23 Feb High Achieving Adolescents Less Likely To Smoke, But More Likely to Drink, Use Pot
MedicalResearch.com Interview with:
Dr. James Williams
UCL Medical School
UCL, London, UK
MedicalResearch.com: What is the background for this study?
Response: Despite a downward trend over the last decade in the usage of particular substances amongst adolescents in the UK, smoking cigarettes, drinking alcohol and smoking cannabis remain prevalent behaviours in this demographic. These risky health behaviours present a large problem in terms of public health due to the immediate and long-term health problems they cause, as well as negative non-health outcomes such as poor educational attainment and reduced employment.
The role of academic ability in determining patterns of substance use is not clear and no study has evaluated academic ability at age 11 in relation to the onset and persistence of all three substances from early to late adolescence and into young adulthood. Our study sought to determine the association between academic ability and the onset and persistence of substance use in adolescence in a representative sample of English school pupils. This would answer for the first time whether ability was associated with ‘experimentation’ in early adolescence or if the association persists into late adolescence.
MedicalResearch.com: What are the main findings?
Response: Our study found that a high academic ability was associated with a reduced risk of persistent cigarette smoking in early adolescence but an increased risk of occasional and persistent regular alcohol drinking in early adolescence and persistent regular alcohol drinking in late adolescence. We also found that high academic ability was also positively associated with occasional and persistent cannabis use in late adolescence. These results provide evidence against the hypothesis that higher academic ability adolescents temporarily ‘experiment’ with substances.
MedicalResearch.com: What should readers take away from your report?
Response: Our finding that adolescents with high academic ability are less likely to smoke but more likely to drink alcohol regularly and smoke cannabis is broadly consistent with the existing evidence base on adults but the associations are not fully understood. A range of possible explanations have been proposed that could be studied in the future. Higher cognitive ability adolescents have been shown to be more open to new experiences but our results provide evidence that higher academic ability may lead to more persistent usage, as opposed to experimentation.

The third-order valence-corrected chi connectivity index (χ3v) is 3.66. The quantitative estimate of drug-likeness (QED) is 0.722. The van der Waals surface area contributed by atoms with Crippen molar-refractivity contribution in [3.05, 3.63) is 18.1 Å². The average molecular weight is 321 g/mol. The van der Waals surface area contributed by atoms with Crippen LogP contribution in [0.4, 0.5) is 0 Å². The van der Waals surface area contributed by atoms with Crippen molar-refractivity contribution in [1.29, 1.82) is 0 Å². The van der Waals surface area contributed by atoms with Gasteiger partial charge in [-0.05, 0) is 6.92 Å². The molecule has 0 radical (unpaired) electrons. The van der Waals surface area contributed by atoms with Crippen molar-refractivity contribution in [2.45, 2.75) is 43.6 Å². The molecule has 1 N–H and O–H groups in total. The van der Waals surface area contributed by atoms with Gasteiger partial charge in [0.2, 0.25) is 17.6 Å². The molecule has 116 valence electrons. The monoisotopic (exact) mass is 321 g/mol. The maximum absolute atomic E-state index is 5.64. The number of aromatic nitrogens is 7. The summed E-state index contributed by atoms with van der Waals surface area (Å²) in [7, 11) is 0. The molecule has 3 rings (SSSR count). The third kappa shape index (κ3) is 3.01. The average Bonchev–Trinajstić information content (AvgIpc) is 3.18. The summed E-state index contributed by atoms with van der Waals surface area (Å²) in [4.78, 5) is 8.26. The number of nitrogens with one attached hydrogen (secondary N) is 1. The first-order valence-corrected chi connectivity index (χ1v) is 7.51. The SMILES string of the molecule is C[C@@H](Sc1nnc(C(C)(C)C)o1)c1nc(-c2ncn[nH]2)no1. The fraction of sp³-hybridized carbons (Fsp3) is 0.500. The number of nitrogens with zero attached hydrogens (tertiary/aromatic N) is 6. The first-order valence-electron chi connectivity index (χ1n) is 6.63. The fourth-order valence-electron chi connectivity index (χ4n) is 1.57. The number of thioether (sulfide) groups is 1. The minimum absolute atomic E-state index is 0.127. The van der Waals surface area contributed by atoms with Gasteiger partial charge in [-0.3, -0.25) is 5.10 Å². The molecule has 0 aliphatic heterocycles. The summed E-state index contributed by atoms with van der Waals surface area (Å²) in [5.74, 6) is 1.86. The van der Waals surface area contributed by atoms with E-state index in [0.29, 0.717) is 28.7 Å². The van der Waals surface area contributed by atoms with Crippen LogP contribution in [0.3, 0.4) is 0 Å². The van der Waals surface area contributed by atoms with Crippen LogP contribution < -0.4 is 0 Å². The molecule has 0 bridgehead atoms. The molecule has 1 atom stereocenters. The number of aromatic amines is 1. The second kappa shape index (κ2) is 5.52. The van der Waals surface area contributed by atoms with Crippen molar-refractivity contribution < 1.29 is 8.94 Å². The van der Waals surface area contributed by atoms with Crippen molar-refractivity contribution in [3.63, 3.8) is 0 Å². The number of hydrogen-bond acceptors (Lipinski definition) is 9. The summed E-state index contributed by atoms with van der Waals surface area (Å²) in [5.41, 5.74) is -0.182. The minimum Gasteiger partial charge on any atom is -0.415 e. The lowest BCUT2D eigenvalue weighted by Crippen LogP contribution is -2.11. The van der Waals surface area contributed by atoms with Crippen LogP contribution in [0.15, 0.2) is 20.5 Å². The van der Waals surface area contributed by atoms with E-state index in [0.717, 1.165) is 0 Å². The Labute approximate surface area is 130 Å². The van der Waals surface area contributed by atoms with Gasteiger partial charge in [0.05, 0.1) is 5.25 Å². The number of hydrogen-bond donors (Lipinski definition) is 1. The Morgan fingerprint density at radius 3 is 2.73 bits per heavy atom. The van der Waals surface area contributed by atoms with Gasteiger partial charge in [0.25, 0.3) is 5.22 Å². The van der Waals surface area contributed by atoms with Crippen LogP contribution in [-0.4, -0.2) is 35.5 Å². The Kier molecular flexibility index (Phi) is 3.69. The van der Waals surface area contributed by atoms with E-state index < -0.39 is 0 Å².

A greater understanding of substance use patterns in adolescence is useful for clinicians and policymakers who are concerned about the impact of substance use on health and non-health outcomes. Although we have demonstrated a positive association between high academic ability and regular alcohol drinking, it should not be assumed that children with low academic ability do not need targeting by health interventions as they are more likely to engage in hazardous levels of alcohol consumption.
MedicalResearch.com: What recommendations do you have for future research as a result of this study?
Response: The dataset we used did not contain subject-specific exam scores, quantity and type of alcohol consumed and context of substance use. Future studies could investigate these variables to further clarify the relationship between academic ability and adolescent substance use. Furthermore, as all participants shared the same birth year, so the patterns we observed may not generalise beyond these pupils. Further cohort studies should be conducted to provide similar data for comparison. The follow up study, Next Steps, is being released in Spring 2017 and further analyses should be conducted using this data to assess usage patterns in adulthood.
MedicalResearch.com: Is there anything else you would like to add? Any disclosures.
Response: This study was conducted by researchers from University College London Medical School and the Administrative Data Research Centre England (ADRC-E), University College London. This research received no specific grant from any funding agency in the public, commercial or not-for-profit sectors.
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